One of my many nieces has been diagnosed with scleroderma. This past spring she developed pneumonia and was hospitalized. Since her family lives many miles away from most of us, nobody really understood the severity of her illness. You would think a 20 something would have no problem recovering from pneumonia, but 6 months later and she is still in the hospital, having overcome several bouts of pneumonia and other assorted infections. When it was clear that she would be in a care facility for a long time, the family rallied and began sending gifts to help her pass the time and give her a lift. And of course, whenever I am faced with the decision of what to send as a gift, the answer is A Quilt! I already had a quilt top mostly made that utilized a lot of solids. I envisioned a quilt with family signatures and space for her visitors and care givers to sign. She would be covered with love! I had made the quilt top approximately 4 years ago without any real purpose in mind. I even was able to walk over to my desk, open the drawer and put my hands on the leftovers that make up the border. Around Easter I had as many family members sign the actual quilt as possible. Others (from Maine, Florida and Oregon to Missouri) sent signatures on paper that I traced onto the quilt. So far the entire quilt was from my stash, but I didn't have a fabric I liked for the binding. Told my husband I had to go shopping and darned if he didn't move two pieces of fabric in my sewing room and find the perfect binding fabric! (I have now lost all credibility with him and can never go shopping again.) Finished the quilt, bought markers, boxed it up and shipped it off. Upon receiving the quilt, everyone in the care facility had to come and sign it. It was a huge hit! It was on my niece's bed for a while, but they have it on the wall now. The bright colors really help personalize the stark hospital room. My intention was a quilt made with love and prayers for her to show off and share, giving a place to focus attention and conversation away from her all the time. That has worked wonderfully and I'm so glad I did this! At our 4th of July party I had family members sign names and make comments on strips of paper that we made into a paper chain. This was mailed also and I see it is strung up over the quilt. Quite by coincidence, the colors of the papers perfectly match the quilt. I'm so thankful to have a hobby that gives such a perfect outlet to make connections with people and bring such comfort.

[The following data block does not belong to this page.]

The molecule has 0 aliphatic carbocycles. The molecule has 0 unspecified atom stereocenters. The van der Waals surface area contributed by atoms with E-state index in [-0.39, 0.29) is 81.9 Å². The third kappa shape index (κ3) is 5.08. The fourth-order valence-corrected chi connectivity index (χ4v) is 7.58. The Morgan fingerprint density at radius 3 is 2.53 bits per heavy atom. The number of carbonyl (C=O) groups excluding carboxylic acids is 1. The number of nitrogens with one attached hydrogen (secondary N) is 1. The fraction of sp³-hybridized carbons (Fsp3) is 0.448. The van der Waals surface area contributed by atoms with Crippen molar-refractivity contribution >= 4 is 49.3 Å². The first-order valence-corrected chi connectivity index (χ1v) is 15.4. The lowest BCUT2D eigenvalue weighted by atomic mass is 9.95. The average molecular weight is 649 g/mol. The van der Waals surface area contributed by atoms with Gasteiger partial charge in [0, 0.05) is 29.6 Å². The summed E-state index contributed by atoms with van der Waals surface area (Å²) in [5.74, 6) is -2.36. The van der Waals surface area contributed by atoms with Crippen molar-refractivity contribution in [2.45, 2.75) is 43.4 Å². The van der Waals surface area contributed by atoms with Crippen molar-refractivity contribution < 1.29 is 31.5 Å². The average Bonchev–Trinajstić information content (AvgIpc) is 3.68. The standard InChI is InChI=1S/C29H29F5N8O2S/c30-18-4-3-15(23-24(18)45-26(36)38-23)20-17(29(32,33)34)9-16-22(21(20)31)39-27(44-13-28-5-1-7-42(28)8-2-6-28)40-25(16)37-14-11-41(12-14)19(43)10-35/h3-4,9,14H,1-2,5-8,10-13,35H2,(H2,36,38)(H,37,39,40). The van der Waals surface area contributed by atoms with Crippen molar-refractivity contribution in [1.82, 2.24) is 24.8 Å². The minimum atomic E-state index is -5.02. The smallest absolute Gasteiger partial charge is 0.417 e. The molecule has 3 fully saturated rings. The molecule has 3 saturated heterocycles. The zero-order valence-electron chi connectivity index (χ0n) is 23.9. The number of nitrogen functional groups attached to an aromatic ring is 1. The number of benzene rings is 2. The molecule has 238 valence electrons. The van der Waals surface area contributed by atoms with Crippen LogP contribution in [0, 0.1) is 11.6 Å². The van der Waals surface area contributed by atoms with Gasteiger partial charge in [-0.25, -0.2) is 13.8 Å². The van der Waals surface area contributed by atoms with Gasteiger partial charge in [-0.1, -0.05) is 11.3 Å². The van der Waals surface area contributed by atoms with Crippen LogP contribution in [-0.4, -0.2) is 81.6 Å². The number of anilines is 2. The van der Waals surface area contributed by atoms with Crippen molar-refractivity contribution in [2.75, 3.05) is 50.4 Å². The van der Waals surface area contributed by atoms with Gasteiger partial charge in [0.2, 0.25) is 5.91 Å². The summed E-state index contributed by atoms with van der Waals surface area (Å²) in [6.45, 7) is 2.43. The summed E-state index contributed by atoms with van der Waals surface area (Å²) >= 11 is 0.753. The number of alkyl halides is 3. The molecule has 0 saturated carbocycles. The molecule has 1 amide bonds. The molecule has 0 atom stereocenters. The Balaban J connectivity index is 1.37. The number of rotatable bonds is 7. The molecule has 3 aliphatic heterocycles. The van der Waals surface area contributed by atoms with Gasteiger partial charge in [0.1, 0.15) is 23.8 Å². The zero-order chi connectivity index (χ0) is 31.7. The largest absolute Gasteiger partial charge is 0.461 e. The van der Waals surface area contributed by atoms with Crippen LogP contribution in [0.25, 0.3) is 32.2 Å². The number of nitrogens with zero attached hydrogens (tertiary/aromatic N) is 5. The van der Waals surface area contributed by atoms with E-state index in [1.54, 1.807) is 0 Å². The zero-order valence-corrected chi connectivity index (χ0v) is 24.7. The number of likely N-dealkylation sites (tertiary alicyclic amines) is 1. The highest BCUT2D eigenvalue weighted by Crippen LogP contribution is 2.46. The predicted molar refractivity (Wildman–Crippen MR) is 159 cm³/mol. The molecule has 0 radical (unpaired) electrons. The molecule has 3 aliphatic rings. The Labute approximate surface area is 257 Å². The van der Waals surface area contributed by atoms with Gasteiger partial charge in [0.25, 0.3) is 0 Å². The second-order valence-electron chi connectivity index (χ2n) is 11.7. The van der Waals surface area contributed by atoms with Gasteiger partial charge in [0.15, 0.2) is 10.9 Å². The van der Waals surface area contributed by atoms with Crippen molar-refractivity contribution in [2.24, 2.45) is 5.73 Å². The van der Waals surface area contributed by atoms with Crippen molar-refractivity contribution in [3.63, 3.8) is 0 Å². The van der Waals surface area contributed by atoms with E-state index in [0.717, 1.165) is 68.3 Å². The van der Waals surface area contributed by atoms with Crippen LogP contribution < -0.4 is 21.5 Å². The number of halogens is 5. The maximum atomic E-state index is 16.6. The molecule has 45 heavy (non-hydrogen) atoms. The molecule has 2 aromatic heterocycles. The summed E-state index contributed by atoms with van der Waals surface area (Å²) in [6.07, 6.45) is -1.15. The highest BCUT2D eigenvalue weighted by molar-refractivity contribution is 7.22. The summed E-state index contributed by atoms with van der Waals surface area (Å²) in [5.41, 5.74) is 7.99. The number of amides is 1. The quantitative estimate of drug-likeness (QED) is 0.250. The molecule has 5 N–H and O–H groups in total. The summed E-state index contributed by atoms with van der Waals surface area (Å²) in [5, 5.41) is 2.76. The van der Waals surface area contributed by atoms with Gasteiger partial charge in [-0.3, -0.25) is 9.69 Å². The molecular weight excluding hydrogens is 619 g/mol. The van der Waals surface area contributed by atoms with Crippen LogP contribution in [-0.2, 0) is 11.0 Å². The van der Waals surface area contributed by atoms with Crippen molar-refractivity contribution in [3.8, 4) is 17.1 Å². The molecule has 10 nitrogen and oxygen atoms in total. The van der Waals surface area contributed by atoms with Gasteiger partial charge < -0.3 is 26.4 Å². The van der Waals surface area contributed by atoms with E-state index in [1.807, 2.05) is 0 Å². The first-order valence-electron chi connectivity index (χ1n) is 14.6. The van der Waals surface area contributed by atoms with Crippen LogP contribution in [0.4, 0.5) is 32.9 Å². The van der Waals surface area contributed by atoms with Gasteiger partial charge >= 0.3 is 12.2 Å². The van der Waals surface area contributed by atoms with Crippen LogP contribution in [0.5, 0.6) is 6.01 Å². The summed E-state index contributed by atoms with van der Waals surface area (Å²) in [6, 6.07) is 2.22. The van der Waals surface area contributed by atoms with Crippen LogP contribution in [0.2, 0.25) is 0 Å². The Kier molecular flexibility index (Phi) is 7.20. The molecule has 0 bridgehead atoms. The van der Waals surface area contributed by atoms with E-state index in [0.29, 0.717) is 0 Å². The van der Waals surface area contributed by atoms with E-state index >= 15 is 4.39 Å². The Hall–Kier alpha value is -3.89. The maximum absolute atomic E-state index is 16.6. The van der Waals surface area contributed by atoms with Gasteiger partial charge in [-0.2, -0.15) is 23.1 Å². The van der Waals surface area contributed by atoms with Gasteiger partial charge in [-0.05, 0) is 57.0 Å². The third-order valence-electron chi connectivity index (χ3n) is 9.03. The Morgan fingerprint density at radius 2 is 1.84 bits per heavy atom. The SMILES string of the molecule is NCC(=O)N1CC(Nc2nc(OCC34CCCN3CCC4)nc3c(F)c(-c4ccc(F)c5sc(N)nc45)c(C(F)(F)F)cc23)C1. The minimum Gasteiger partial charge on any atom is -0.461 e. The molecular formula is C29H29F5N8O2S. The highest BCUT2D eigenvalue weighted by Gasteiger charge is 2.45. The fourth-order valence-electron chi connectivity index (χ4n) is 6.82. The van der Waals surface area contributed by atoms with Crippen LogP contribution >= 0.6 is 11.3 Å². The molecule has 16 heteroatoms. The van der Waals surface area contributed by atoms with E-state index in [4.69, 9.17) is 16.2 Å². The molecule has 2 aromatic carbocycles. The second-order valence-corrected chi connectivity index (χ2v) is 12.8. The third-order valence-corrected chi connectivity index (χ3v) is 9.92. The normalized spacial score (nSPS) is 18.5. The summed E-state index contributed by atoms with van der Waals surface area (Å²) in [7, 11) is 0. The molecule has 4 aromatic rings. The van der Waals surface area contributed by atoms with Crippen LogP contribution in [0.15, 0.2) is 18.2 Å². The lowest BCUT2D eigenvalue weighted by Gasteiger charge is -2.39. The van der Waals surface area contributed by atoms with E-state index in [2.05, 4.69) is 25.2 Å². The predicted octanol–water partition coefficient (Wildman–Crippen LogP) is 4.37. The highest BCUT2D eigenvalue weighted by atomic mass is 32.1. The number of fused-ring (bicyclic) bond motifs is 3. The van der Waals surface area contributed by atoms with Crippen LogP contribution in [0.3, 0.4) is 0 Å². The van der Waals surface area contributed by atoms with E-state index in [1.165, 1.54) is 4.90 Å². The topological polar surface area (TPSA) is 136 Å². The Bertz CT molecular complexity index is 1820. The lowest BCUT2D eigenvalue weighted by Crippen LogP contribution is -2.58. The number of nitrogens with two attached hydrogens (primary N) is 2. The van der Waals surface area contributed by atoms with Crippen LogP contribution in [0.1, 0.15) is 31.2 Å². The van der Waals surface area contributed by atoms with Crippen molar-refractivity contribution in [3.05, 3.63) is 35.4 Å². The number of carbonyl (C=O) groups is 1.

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The other day John and I were driving home and look what we saw???? Surely this was a quilter's new quilting space being delivered to it's new home! And by the looks of it, he is a guy quilter!! We LOVE to see others sewing space, so take a minute this weekend to snap a picture of your space and post it in your profile (use the bottom row please) - Inquiring minds want to know!

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Story Submitted by: KathySamson